Brad Isaac, who’s now a software developer but apparently once had thoughts of being a comic, ran into Jerry Seinfeld one night and learned his secret.
One of the Seinfeld secrets, anyway; I’m pretty sure he has more.
It doesn’t seem any more or less exotic than anything else you might read along the lines of self improvement, but don’t break the streak has a particular appeal to me. Crossing off one day at a time, noting the completion of something, seeing how a pattern is developing and wondering where it will take me is a kind of magic. It’s letting the calendar do all the heavy lifting. It’s winding the clock works and letting them go. It’s a giant temporal lever to move a very specific world. I could go on.
(If you don’t want to bother to click, Seinfeld took a large calendar and marked a red “X” on every day he did a task he had in mind, in his case writing comedy material. The visual reminder kept him encouraged to not break the string of red-X days.)
Of course, I like this because I’ve been doing it for a while now, in a variety of ways. Toward the end of last August, feeling a little desultory about my exercise habits, I decided to walk at least 5 miles every day for six weeks. I did, too, and it made a difference, although I’ve been slacking off since then. Still, not breaking the streak was enough to accomplish that little goal, and I can use all the help I can get.
There’s a real obvious downside, which needs to be talked about, and that’s breaking the streak. This is the problem with streaks, after all; they only exist because of a perceived end. So it’s important, to me, to understand what would happen when/if the streak is broken, which in most cases is nothing. Climb back on the horse, make a new streak, set a new record, etc. Don’t get all obsessive here; it’s a tool only.
I had several streaks in 2012, besides my autumn walks, and they all worked out just fine. A few I managed for 366 days, even. There are others I work on, simple things that need to be integrated into my activities of daily living, little maintenance things (throwing something away or recycling it is a big one; just one a day might create a huge difference in a year, or at least a path in the basement).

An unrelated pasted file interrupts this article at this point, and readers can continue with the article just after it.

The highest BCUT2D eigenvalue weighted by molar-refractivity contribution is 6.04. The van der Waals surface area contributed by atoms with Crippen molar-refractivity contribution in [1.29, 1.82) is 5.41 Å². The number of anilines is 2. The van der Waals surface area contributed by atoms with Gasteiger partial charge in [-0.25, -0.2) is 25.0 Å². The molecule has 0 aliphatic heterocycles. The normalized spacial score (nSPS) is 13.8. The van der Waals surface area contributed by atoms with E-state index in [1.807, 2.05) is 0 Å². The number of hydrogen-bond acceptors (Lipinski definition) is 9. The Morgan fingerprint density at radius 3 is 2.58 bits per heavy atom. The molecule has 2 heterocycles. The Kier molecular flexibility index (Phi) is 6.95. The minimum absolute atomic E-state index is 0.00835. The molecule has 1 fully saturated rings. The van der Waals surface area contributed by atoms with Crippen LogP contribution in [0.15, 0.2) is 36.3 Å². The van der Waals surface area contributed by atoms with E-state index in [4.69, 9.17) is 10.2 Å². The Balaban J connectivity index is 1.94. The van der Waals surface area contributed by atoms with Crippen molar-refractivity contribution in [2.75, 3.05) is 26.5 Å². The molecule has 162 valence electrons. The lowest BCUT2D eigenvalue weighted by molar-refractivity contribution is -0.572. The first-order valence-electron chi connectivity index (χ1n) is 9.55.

The negative streak – not doing something – feels trickier, but it’s been on my mind. This is divestment, the way I think of it, getting rid of things that have some sort of hold, and get in the way, or at the very least are expenses I could certainly do without. I’ve got a whole list of these, but they start to smell suspiciously like New Year’s resolutions. Having a holiday for lifestyle change doesn’t sound like a good way to start improving, so I try to stay away from the calendar on stuff like this.
I saw a sale on ice cream the other day, though, a favorite brand, and bought a couple of cartons. I make jokes about ice cream and its role as a vice in my life, mostly because I don’t have a whole lot in that area to tweak, and most of it is food I should be eating, instead of staying away from. Besides, how can you argue with ice cream?
It occurred to me, though, that the pleasure I got from ice cream was mostly anticipation, the awareness that it waited for me at the end of a long, stressful or boring day; the actual eating was just so-so, and sometimes inspired regret, and who needs that?
It’s a small thing, then, one that has few positives, more negatives, and a lot of neutrals. And while I enjoy a good New Year’s as much as anyone, the idea of tearing a page off an old year and beginning a new one – and there are plenty of things I’d like to accomplish before we reach the end of 2013 – the streak I most like to nurture is the practical one. There are going to be setbacks, long weekends, short nights, sad days, big moments, interruptions. It would just be nice to find one thing I could change, just to say I did, just to see what will happen.
I decided that 2013 will be a year without ice cream, then. It’s less a habit than an indulgence, and there are times I’ve wandered away from the freezer section for weeks at a time anyway, or at least kept it to little Skinny Cow sandwiches, a couple of tablespoons of cold and creamy for moments when it feels right. It won’t be a sacrifice.
But it’ll be a change, and I’m a believer in that. Who knows where I’ll be in 365 days, or if? I can’t imagine that skipping one dairy item is going to make a difference, except possibly in my obliques, but I’ve been surprised before. This is the point, actually: Make the change, don’t break the streak, try not to think about it too much, and wait.
There’s always dark chocolate, anyway. And tomorrow is another day.